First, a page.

Skip to main content

Pay Beds

Volume 932: debated on Thursday 19 May 1977

The text on this page has been created from Hansard archive content, it may contain typographical errors.

asked the Secretary of State for Social Services what steps he has taken to implement Section 3 of and Schedule 2 to the Health Services Act 1976, relating to the phasing out of pay beds; and if he will make a statement.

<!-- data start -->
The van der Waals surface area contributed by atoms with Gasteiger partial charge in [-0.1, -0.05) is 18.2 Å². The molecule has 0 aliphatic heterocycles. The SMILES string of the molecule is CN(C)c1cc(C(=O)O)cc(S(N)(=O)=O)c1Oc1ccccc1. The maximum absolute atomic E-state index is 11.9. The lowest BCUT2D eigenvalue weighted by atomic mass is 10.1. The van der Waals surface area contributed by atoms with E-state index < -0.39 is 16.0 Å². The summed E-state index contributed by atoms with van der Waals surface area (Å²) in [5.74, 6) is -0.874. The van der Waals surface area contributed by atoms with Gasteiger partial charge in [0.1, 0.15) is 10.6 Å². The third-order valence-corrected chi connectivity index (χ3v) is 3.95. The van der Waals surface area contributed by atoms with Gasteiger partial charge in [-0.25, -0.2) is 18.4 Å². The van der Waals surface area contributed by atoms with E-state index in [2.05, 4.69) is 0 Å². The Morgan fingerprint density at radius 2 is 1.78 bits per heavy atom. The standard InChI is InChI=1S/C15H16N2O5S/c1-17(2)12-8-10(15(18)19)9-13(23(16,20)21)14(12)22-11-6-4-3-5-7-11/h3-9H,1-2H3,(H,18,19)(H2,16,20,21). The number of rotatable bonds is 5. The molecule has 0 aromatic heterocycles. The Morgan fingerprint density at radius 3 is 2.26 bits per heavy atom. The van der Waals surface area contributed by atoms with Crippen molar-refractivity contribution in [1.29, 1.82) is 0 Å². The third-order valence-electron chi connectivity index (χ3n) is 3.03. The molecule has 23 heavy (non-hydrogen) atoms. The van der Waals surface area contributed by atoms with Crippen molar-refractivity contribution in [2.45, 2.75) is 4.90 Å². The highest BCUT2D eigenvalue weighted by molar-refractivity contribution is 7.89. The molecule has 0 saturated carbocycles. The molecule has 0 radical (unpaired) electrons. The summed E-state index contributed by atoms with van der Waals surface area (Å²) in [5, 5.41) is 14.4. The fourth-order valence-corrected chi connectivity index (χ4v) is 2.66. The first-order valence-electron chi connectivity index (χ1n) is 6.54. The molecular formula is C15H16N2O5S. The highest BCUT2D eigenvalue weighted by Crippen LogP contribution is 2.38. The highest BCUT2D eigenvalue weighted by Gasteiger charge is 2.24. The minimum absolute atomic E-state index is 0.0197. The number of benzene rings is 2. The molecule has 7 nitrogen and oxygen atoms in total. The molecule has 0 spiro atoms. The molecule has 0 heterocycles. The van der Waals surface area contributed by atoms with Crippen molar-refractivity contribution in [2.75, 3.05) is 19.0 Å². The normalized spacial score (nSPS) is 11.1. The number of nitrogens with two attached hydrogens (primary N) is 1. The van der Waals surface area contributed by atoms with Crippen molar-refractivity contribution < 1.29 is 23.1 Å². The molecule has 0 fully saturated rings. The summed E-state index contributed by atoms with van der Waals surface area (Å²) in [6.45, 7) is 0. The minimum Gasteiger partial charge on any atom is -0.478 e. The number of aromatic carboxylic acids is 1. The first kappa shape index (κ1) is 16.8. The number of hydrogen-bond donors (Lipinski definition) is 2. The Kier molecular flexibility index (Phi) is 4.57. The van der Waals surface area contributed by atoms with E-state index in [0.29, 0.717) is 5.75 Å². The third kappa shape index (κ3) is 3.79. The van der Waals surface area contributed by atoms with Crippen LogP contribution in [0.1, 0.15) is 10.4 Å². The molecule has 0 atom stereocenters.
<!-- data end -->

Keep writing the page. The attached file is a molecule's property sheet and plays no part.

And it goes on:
My right hon. Friends the Secretaries of State for Scotland and Wales and I have issud revised authorisations under Section 1(1) of the Health Services and Public Health Act 1968 giving effect to the 1,000 reductions in pay bed authorisations prescribed in Schedule 2 of the Health Services Act 1976. The effect on the present distribution of pay bed authorisations, summarised regionally, will be as follows:of all such group authorisations that the daily occupancy of authorised pay beds by paying patients shall not exceed at any one time the authorised number of pay beds for the group as a whole; subject to this overriding condition a hospital covered by a group authorisation may admit paying patients at any one time up to the limit authorised for the hospital concerned. In most instances the limit for an individual hospital is identical to the number of pay beds it was authorised to provide when the Health Services Bill received Royal Assent. In eight instances we have approved modifications proposed by health authorities where these reflect more fairly than the former authorisations the present distribution of acute facilities. We are satisfied that these group authorisations will make it easier for the Health Srvices Board to recommend the progressive withdrawal of remaining pay bed authorisations. A list of the revised authorisations as they affect individual hospitals has been placed in the Library.Admissions of paying patients are generally low in relation to the number of authorisations, so that the present reduction in authorisations is not likely to have any immediate widespread effect. Where, however, the reductions lead to an actual decrease in the number of private patients admitted to National Health Service hospitals resources will be released for general National Health Service use. It will be for health authorities, whose allocations have been compensated for the estimated loss of income, to consider the use to which such resources are put according to local circumstances.